ANTIMICROBIAL AND FREE RADICAL SCAVENGING ACTIVITY OF LEAF AND STEM EXTRACT OF LIMONIA ALATA WIGHT AND ARN.
Â Objective: In the present study, antioxidant activities leaves and stem of the petroleum, chloroform, acetone, and methanolic extracts from Limonia alata (L.). Leaf and stem were investigated by employing established in vitro studies. The leaves and bark are used for the fomentation of rheumatic pain; the dried fruit is useful in malignant and pestilent fevers and is used as an antidote for poisons, the folklore claim suggests that the leaf is showing wound healing property. L. alata is belonging to the family Rutaceae.
Methods: The ability of the plant extract to act as hydrogen/electrons donor or scavenger of radicals was determined by in vitro antioxidant assays using 2,2-diphenyl-2-picryl-hydrazyl free radical (DPPH) scavenging, reducing power assay, superoxide radical (O2*âˆ’) scavenging activity, phosphomolybdenum assay, ferric reducing antioxidant power and metal chelating activity, was performed to know the antioxidant potency and antimicrobial studies of the plant extract of leaves and stem of L. alata.
Result: Results are evaluated higher in leaves, stem and root of L. alata (L.) recorded total phenol (59.95Â±5.30). The present state of work was designed to evaluate the phytochemical, antioxidant as well as to screen the antimicrobial present in the plant extracts of L. alata. The plant L. alata petroleum ether extract of leaf showed greater IC50 for DPPH assay (154.8 Î¼g/mL) and compare to another extract, higher reducing power activity stem in methanol (0.99EDTAE/100 g extract), better phosphomolybdenum reduction (0.512 mg/g extract) higher ferric reducing power (11542.3MmolFe(II)E/mg) extract and higher superoxide radical scavenging activity in leaf extract (332.13%). However, the better metal chelating ability was shown by the water extracts of the leaf (18.24 EDTAE/100 g) compared to other solvent extracts.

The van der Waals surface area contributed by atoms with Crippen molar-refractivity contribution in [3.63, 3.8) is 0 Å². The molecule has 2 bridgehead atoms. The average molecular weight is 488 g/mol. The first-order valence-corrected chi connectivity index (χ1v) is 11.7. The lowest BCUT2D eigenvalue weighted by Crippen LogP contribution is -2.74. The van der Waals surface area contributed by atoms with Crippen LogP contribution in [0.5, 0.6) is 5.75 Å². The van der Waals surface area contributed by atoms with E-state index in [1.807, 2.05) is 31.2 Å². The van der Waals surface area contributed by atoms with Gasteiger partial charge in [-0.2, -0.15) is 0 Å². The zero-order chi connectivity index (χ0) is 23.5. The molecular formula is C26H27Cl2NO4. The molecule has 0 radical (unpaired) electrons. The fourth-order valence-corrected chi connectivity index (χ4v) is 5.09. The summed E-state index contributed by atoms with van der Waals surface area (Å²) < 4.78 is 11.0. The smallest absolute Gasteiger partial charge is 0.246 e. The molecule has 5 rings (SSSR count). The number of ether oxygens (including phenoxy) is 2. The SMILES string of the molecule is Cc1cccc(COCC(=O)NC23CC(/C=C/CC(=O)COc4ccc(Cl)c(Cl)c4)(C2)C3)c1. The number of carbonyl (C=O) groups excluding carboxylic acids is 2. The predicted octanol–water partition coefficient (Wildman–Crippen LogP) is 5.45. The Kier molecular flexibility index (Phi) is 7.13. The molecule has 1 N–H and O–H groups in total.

Conclusion: The result indicates the antioxidant and antibacterial activity potential of L. alata.
2. Basile A, Sorbo S, Giordano S, Ricciardi L, Ferrara S, Montesano D, et al. Antibacterial and allelopathic activity of extract from Castanea sativa leaves. Fitoterapia 2000;71:S110-6.
3. Omer ME, Elnima EI. Antimicrobial activity of Ximenia americana. Fitoterapia 2003;74:122-6.
4. Shivaprasad HN, Mohan S, Kharya MD, Shiradkar RM, Lakshman K. In vitro models for antioxidant activity evaluation: A review. Latest Rev 2005;3:4.
5. Huang DH, Chen C, Lin C, Lin Y. Antioxidant and antiproliferative activities of water spinach (Ipomoea aquatica Forsk.) constituents. Bot Bull Acad Sci 2005;46:99-106.
6. Khilfi S, Hachimi E, Khalil A, Es-Safi A, Belahyam A, Tellal A, et al. In vitro antioxidant properties of Salvia verbenaca L. Hydromethanolic extract. Indian J Pharm 2006;38:276-80.
7. Gulcin I, Alici HA, Cesur M. Determination of in-vitro antioxidant and radical scavenging activities of propofol. Pharmacol Bull 2005;53:281-5.
8. Pourmorad F, Hosseinimehr SJ, Shahabimajd N. Antioxidant activity, phenol and flavonoid contents of some selected Iranian medicinal plants. Afr J Biotechnol 2006;5:1142-5.
9. Arunkumar S, Muthuselvam M. Analysis of phytochemical constituents and antimicrobial activities of Aloe vera L. against clinical pathogens. World J Agric Sci 2009;5:572-6.
10. Frei B. Cardiovascular disease and nutrient antioxidants: Role of low-density lipoprotein oxidation. Crit Rev Food Sci Nutr 1995;35:83-98.
11. Halliwell B. Free radicals and antioxidants: A personal review. Nutr Rev 1997;52:253-65.